Regarding Cottage Foods it states: “An exception to foods that require a food license are known as cottage foods. Cottage Foods are low-risk foods that are made in a person's home or other designated locations and sold directly to a consumer. Examples of cottage foods include: baked goods that do not require refrigeration, fruit jams and jellies, honey, fruit pies, breads, cakes that do not require refrigeration, pastries and cookies that do not require refrigeration, candies and confections that do not require refrigeration, dried fruits, dry herbs, seasonings and mixtures, cereals, trail mixes and granola, nuts, vinegar and flavored vinegars, popcorn and popcorn balls, tinctures that do not make medicinal claims.  People are allowed to sell cottage foods at any venue provided the sale is direct to the consumer. Possible venues could include farmers’ markets, roadside stands, internet sales, and mail order sales.”

As the planning for this significant event evolves, future articles will be forthcoming.

Teton Totality Eclipse Planning Committee

Countdown to Totality pt. 1

TVN has graciously offered the 2017 Teton Valley Idaho Eclipse Committee space for periodic updates. This is the first of a series of articles that will be run to inform the community and provide a running report on the eclipse committees work and progress.

The week of January 9 was a busy one of the eclipse committee. After the holiday break the members returned with renewed energy and focus.

At the January 10 meeting (held weekly at 9am at the Armory; public welcome) two new logos were approved. (Insert both here); one for printed items and the other for electronic media. Both logos were designed and created by Malcolm Fraser. The name TETON TOTALITY was created by an entrepreneurial group of local citizens led by Stacy Brodis, Erica Goddard, Steph Sandell, and Ralph Mossman. They came up with the name to market their solar eclipse viewing glasses and where kind enough to donate it for our use.

The committee also decided to support three mass viewing locations. Two will be “villages”, on acreage yet to be determined. Each “village” will be a self-contained location complete with RV set ups, camping areas, parking, Porto potties, lighting fencing, concession areas trash and waste management. These area will make it easier for law enforcement, fire and EMS should they elect to preposition resources. We will try to place the first “village” on the west side of Hwy 33 just south of Driggs. The second one we hope to locate just north of Victor, also on the west side of 33. These general locations were selected based on the proximity to our two largest communities, access to the bike path (without having to cross the highway), and proximity to the line of totality. Between these two primary locations will be a viewing only (eclipse day- August 21, 2017) location setup, which will be on or as close to the line of totality as we can get it.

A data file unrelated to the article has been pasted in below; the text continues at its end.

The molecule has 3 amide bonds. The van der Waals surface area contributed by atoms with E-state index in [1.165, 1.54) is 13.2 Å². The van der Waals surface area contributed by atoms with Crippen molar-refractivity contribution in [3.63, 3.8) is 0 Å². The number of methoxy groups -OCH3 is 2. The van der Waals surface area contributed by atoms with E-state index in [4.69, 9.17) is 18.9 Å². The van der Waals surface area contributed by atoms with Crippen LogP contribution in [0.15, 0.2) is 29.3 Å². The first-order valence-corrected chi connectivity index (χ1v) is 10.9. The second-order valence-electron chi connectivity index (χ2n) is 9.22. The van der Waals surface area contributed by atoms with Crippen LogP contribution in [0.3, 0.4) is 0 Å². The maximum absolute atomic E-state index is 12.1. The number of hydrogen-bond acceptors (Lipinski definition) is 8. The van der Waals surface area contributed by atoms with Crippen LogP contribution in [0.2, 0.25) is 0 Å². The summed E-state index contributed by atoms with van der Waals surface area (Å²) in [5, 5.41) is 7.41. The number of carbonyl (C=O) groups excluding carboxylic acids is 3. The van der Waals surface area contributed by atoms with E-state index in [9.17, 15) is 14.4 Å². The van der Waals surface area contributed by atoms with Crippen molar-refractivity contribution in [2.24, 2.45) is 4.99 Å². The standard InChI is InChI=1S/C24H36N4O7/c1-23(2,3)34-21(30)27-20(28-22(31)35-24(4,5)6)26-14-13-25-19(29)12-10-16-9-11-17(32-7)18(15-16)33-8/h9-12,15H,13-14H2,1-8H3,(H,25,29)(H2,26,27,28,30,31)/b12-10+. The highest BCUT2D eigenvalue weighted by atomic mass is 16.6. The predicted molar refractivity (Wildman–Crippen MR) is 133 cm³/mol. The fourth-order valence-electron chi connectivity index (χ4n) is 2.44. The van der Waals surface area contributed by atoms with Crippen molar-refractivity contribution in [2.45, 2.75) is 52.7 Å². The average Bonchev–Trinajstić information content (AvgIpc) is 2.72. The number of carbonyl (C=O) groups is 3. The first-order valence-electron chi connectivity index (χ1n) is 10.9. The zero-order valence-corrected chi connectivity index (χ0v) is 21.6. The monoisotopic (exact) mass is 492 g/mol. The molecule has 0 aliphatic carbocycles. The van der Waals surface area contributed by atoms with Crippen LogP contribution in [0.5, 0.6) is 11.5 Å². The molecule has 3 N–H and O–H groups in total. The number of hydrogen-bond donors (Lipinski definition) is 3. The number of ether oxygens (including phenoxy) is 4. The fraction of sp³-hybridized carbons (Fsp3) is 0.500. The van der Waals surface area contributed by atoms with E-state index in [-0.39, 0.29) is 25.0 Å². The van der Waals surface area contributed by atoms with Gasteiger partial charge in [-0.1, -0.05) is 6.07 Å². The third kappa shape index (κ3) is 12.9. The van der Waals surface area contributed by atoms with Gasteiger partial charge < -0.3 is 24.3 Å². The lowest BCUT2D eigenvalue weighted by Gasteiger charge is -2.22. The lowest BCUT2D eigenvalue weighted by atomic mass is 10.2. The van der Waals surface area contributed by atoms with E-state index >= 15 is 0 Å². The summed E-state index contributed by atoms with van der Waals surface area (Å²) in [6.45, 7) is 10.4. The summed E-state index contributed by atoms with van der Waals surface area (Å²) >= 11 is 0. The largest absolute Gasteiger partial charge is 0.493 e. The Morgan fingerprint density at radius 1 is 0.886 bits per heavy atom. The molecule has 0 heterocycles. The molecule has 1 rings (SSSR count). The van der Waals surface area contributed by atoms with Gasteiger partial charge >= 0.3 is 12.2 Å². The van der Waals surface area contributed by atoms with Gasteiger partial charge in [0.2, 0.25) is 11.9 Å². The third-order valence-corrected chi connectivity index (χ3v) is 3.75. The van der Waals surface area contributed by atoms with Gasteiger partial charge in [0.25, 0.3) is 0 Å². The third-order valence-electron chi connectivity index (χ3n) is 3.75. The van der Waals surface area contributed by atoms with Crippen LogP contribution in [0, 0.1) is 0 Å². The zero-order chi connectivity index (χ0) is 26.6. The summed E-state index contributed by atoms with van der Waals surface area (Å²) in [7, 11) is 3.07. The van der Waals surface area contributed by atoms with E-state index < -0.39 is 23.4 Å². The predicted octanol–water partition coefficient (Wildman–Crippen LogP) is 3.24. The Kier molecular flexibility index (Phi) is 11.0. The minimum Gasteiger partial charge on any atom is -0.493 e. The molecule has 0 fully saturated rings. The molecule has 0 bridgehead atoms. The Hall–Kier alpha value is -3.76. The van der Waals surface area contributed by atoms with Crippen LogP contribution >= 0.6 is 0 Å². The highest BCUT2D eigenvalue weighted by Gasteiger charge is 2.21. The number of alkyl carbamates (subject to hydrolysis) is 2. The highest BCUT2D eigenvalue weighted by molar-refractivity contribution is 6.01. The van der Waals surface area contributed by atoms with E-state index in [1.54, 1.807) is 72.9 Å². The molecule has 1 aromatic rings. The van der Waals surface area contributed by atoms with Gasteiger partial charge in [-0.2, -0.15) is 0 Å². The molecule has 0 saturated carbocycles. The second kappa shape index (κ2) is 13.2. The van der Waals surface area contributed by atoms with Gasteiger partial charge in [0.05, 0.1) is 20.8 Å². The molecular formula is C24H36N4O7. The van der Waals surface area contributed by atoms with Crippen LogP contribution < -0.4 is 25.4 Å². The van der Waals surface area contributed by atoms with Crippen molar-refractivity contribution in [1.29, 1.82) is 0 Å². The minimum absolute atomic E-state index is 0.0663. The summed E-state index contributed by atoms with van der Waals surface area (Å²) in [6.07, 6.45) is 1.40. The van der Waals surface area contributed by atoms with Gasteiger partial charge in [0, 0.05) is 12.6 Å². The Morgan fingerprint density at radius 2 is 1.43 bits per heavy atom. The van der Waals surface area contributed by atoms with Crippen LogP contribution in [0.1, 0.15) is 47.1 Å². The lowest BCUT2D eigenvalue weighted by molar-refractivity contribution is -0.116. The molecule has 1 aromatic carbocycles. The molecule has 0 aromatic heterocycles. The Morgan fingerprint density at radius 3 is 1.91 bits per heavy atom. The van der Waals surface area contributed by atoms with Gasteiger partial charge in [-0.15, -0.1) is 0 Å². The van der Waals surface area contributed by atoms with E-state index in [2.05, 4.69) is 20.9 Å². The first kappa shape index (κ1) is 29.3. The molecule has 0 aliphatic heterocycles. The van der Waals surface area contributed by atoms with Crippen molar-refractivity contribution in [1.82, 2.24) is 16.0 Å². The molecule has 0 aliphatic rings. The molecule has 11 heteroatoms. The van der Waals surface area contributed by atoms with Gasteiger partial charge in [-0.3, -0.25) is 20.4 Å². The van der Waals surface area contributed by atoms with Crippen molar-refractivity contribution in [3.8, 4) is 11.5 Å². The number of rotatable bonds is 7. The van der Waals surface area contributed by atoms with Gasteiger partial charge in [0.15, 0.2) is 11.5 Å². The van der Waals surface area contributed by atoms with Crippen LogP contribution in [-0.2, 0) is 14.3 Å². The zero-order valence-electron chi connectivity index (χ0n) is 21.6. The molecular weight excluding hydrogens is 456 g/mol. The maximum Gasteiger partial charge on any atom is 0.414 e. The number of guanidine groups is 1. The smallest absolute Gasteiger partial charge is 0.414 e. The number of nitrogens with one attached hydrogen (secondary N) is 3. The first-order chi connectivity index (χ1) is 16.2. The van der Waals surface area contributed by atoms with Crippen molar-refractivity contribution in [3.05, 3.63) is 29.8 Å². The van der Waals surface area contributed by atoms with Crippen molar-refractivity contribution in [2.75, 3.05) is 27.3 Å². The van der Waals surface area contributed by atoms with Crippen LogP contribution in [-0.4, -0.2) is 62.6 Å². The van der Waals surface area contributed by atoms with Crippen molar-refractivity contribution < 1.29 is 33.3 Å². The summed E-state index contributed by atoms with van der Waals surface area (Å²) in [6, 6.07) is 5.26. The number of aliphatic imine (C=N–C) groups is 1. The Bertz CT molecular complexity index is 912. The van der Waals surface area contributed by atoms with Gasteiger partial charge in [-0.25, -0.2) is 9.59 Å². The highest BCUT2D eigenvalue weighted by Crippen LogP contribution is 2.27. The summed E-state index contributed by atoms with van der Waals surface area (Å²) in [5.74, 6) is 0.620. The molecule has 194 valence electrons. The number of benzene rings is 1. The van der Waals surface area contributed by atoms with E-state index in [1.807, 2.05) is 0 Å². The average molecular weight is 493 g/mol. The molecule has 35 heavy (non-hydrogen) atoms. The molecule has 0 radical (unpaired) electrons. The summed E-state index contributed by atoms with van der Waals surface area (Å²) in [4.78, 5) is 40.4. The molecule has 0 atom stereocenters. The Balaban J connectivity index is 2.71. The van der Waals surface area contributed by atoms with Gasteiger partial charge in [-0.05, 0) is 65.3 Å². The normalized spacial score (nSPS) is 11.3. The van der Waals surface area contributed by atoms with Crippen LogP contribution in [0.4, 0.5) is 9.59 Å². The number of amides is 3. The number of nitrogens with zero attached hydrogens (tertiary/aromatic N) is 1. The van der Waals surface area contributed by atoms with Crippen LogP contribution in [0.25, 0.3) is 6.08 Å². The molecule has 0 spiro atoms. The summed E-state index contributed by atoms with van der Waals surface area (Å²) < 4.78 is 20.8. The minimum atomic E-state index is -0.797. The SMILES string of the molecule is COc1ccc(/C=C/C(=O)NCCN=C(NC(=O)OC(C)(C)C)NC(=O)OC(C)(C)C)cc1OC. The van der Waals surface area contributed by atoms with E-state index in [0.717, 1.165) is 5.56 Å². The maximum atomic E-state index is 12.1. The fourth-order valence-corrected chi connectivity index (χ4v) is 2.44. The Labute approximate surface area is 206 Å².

Other locations for camping and viewing will likely be set up by other organizations or private entities throughout the valley.

Bill Leake, now Citizen at Large Leake, has volunteered to help work with the cities and county to develop a simple permitting process for using properties to support eclipse events and temporary camping and parking for visitors. Our next article will provide more details to the community on this.

A special environmental meeting was held to evaluate the risks associated with having up to 50,000 eclipse visitors in the valley for an extended (72 hours plus). Critical stakeholders in attendance included Idaho Department of Fish and Game, US. Forest Service, Teton Regional Land trust, Friends of the Teton River, County Commissioners, County EMS and the Soil and Water District. Potential risks were identified and categorized as high, medium and low, and a follow-up meeting on January 25 will be held to develop a mitigation strategy and action plan.

Teton County Idaho Search and Rescue (TCISAR) team leads Jim Jackson Jr. and Doug VanHouten have also stepped up to help with the eclipse planning and preparation. Jim is the president of the new TCISAR Foundation and Doug is the president of the TCISAR Operations board. They are actively preparing to be able to handle multiple rescues simultaneously as well any search and rescue mission that may develop

About the Eclipse Webcast Series

www.nso.edu/eclipse2017

On August 21st 2017, every state in the US will experience a solar eclipse. Here we will discuss some of the basics you'll need to know if you are planning or helping to coordinate an eclipse event, or if you'd like to know a little bit more about what to expect. Each month we will cover three topics: 1. Solar Spotlight: What do you really need to know about the sun to understand what's happening during the eclipse 2. Eclipse Tips: Learn about some fun ideas to engage kids (and adults!) in eclipse fun, fitting for the run up to eclipse day, and also for the main event! 3. Straight from the Scientists: Learn about cutting edge research being done in the field of solar science, straight from the resarchers! The National Solar Observatory is sponsored by the National Science Foundation. Any opinions, findings and conclusions or recommendations expressed in this publication are those of the author(s) and do not necessarily reflect the views of the National Science Foundation.